In the last release of mortality statistics from the ONS (data to 2014-04-03) showed a sudden increase in deaths. Unsurprisingly, many of the excess deaths are attributed to COVID-19, about 3,000. What was very surprising is that,compared to the five year average, 2,500 additional non-Covid deaths occurred in a single week.


Image Source: Sir David Spiegelhalter, Winton Professor of the Public Understanding of Risk, Cambridge University

The big question is, what are the cause of these additional 2,500 deaths. Could it be a failure of the registering doctor to correctly identify COVID-19 as a cause of death on the death certificate - or - are these extra deaths collateral damage happening as a unintended consequence of the lockdown?

In connection with the West African Ebola epidemic of 2014-2016, several studies tried to quantify the indirect effects of the Ebola epidemic on mortality, factoring in interruptions in malarial control programs like distribution of bed nets, and found that more people died of indirect effects than died from the virus itself.

For the time being at least, the data is not available for us to understand the breakdown of these recent excess deaths, and its likely is that the explanation includes a combination of failure to diagnose and collateral damage.

Here are some possible explanations of what is happening from people with relevant expertise.

  • Francesco Checchi, an epidemiologist at the London School of Hygiene & Tropical Medicine: “Initially, the health system is just unprepared to make adequate triage decisions, to actually decide whom to admit and whom not to admit, and therefore what you get is a lot of people dying basically because they can’t get the proper care that they need.”

  • Dr. Steven Woolf, director emeritus of the Center on Society and Health at Virginia Commonwealth University. “But for the back of the envelope, all you need to do is think out a scenario where mortality rates from the leading causes of death, like heart disease, cancer, and so forth, increase by 10 percent and you’re suddenly dealing with very big numbers.”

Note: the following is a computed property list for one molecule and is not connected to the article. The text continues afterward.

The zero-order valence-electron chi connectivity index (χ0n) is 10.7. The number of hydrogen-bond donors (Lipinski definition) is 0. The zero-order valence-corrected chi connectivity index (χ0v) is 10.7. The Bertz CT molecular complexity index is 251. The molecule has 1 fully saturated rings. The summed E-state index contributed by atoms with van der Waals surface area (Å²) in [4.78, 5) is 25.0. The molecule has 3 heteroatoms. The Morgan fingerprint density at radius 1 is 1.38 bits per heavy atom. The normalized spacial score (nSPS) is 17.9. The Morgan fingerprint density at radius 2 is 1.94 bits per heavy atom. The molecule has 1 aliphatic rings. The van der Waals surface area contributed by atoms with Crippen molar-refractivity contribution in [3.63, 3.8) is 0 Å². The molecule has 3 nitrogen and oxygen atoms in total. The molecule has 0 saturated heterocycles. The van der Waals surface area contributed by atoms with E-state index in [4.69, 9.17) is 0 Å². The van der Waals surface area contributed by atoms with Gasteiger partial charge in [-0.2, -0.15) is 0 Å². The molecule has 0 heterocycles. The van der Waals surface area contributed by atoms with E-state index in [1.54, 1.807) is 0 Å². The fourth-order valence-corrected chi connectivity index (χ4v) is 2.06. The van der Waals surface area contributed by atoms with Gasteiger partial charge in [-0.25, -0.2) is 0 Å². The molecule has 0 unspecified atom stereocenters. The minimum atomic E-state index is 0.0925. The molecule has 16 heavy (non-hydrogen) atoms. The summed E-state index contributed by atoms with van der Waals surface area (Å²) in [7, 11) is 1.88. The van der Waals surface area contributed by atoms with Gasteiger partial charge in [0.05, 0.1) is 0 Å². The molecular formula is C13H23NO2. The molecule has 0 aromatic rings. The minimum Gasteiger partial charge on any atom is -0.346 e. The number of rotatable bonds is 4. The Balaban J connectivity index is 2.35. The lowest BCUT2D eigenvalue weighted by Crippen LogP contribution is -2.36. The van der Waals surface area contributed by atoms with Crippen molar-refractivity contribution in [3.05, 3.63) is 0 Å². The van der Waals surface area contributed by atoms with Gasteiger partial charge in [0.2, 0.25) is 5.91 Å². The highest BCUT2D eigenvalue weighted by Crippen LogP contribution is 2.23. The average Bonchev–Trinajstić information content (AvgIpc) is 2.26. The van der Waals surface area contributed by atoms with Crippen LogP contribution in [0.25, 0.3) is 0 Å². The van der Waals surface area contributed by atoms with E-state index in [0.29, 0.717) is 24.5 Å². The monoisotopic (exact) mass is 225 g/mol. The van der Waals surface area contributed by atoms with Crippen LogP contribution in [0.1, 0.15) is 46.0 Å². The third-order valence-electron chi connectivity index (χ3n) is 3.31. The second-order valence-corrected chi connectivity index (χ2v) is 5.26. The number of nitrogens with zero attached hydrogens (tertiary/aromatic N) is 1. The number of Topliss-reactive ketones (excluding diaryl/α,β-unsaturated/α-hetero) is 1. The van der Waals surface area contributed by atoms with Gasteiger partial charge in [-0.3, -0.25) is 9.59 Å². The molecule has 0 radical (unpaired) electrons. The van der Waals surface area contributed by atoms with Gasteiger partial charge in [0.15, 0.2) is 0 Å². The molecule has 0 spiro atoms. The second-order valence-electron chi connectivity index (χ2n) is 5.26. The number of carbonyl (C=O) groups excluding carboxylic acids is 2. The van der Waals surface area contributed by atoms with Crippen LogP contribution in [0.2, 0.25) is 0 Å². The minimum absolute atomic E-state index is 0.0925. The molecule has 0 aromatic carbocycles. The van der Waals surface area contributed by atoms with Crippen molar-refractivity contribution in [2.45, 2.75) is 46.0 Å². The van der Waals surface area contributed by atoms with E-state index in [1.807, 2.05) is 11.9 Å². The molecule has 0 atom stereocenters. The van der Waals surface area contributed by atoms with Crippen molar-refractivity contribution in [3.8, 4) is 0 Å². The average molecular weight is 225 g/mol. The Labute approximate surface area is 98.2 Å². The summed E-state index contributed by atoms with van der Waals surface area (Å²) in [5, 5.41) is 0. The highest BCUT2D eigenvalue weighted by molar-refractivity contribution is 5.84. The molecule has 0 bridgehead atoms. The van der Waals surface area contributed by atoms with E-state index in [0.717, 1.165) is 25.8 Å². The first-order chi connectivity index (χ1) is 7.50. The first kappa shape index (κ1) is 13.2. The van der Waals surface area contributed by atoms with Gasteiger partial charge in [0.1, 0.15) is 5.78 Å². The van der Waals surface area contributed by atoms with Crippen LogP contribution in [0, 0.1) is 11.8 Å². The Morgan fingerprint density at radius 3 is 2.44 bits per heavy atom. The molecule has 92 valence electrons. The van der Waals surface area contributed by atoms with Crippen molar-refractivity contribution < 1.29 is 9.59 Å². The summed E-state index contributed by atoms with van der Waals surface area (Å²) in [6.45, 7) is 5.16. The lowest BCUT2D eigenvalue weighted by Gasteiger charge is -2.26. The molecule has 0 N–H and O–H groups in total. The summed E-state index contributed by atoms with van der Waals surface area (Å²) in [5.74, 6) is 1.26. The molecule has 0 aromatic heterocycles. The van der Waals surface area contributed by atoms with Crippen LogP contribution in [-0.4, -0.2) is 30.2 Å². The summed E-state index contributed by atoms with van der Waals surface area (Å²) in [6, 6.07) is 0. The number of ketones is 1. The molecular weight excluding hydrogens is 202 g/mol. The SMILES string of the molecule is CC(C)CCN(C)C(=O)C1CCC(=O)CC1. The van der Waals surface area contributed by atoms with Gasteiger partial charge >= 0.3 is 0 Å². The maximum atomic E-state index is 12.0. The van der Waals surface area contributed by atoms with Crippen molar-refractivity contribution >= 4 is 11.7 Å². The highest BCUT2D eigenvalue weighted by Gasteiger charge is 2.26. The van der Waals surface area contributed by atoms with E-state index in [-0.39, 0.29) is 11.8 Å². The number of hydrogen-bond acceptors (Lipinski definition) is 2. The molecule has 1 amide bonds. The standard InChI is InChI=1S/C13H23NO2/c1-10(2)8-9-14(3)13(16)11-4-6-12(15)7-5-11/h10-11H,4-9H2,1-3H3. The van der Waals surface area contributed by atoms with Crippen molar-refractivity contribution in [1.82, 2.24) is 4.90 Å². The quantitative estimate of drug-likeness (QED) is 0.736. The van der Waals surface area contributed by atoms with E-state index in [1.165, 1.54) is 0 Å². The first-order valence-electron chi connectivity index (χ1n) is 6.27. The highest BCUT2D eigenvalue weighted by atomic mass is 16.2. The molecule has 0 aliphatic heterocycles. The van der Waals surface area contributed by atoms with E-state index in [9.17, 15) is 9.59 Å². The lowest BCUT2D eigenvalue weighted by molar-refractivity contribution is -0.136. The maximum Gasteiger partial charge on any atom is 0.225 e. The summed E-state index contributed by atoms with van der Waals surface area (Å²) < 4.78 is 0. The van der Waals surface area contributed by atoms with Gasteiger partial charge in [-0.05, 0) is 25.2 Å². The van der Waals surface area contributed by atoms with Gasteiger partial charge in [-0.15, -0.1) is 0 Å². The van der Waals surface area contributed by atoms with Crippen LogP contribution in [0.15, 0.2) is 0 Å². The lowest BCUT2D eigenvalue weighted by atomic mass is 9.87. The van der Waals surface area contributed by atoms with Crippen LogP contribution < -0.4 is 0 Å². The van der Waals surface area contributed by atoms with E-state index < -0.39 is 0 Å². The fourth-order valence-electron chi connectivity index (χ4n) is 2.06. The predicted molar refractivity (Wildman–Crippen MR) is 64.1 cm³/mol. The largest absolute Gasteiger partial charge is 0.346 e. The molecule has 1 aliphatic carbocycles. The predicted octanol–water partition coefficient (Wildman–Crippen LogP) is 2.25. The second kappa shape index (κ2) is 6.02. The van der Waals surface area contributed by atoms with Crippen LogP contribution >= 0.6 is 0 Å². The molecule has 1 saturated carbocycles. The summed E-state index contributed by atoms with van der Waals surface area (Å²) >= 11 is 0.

• A study in The Lancet connected at least 250,000 cancer deaths to the 2009 recession, and the stress of the Covid-19 pandemic and the economic crisis it has ignited will likely precipitate increased smoking, alcohol consumption, and drug use, as well. “The opioid epidemic was in the headlines until this came along, and it really hasn’t gone away,” said Woolf. “Now my colleagues in addiction medicine are reporting an increase in opioid overdoses during this pandemic.”

  • NHS Doctor, Dr Max Pemberton writing in the Daily Mail:

    • "In our understandable but frenzied drive to 'Save the NHS' from the scourge of coronavirus, are we inflicting long-term damage on millions of individuals with health problems — some of them life-threatening — that have nothing to do with Covid-19?"

    • In the week ending Friday, April 3, there was an excess of more than 2,500 deaths over what would be expected at this time of year. It is possible that some of them may have occurred among

      • heart attack and stroke victims who haven’t sought or received the treatment they needed fast enough

      • people whose heart bypass or stent operations were cancelled

      • individuals with sepsis, meningitis or serious urinary tract infections, and who did not get the drugs they needed in time because they were worried about going to A&E or adding pressure to the health service

    • Cancer patients have had operations, chemotherapy and radiotherapy cancelled.

    • Stroke and heart attack victims may not get the emergency treatment they need.

    • I shudder at what the fall-out will mean for all these patients — but as a psychiatrist, what I am seeing makes me profoundly worried for the mentally ill and for those who may become so.

    • The chilling truth is that the number of deaths will potentially be far higher if we include mental health patients who can’t get the help they need.

    • Yes, we must fight the scourge of coronavirus with all the resources we can muster — but in doing so, we cannot ignore the thousands of other patients who are being sacrificed.

    • I don’t believe the Prime Minister’s office is being as open and transparent about the research on which it has based its decisions on tackling coronavirus as it should...The Government’s defensive approach seems suspicious. Credit the public with more intelligence and tell us the truth

This kind of "collateral damage" is probably not limited to the UK

  • An Italian study appeared to show that, in some regions of the country,the total death count was up as much as sixfold from previous years. Those deaths officially attributed to the coronavirus accounted for barely a quarter of the increase.

  • In Spain, El País obtained a study that showed mortality rates in some regions had almost doubled, with only a fraction of the increase officially attributed to COVID-19

In the long run, the lockdown is likely to be killing more people than it is saving

Heard somewhere on the Internet:

One guy I know works in a lab analysing samples for determinations of cancer or other disease problems. Their workload has gone down 85% because of the virtual shutdown of primary care. What happens to those who would otherwise have diagnoses of clinical conditions needing prompt treatment to maximise the chances of a good recovery? Are we now going to get a silent epidemic of deaths of people with a wide variety of other conditions whose diagnoses came too late?